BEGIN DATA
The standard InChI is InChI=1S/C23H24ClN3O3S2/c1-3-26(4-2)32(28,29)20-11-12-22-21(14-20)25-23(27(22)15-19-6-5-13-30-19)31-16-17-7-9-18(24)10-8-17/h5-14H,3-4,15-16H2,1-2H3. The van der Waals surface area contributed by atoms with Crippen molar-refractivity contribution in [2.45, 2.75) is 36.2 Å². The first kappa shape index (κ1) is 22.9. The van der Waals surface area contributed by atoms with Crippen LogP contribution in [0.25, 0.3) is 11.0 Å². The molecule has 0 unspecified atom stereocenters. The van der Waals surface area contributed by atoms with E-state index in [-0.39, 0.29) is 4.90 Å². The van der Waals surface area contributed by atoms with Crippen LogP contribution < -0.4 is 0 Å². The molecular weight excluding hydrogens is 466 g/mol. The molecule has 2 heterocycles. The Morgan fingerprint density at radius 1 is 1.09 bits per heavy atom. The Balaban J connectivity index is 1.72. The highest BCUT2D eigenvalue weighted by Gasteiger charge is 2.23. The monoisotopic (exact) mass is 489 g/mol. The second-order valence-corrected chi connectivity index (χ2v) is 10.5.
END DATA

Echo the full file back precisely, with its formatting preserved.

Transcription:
The standard InChI is InChI=1S/C23H24ClN3O3S2/c1-3-26(4-2)32(28,29)20-11-12-22-21(14-20)25-23(27(22)15-19-6-5-13-30-19)31-16-17-7-9-18(24)10-8-17/h5-14H,3-4,15-16H2,1-2H3. The van der Waals surface area contributed by atoms with Crippen molar-refractivity contribution in [2.45, 2.75) is 36.2 Å². The first kappa shape index (κ1) is 22.9. The van der Waals surface area contributed by atoms with Crippen LogP contribution in [0.25, 0.3) is 11.0 Å². The molecule has 0 unspecified atom stereocenters. The van der Waals surface area contributed by atoms with E-state index in [-0.39, 0.29) is 4.90 Å². The van der Waals surface area contributed by atoms with Crippen LogP contribution < -0.4 is 0 Å². The molecular weight excluding hydrogens is 466 g/mol. The molecule has 2 heterocycles. The Morgan fingerprint density at radius 1 is 1.09 bits per heavy atom. The Balaban J connectivity index is 1.72. The highest BCUT2D eigenvalue weighted by Gasteiger charge is 2.23. The monoisotopic (exact) mass is 489 g/mol. The second-order valence-corrected chi connectivity index (χ2v) is 10.5.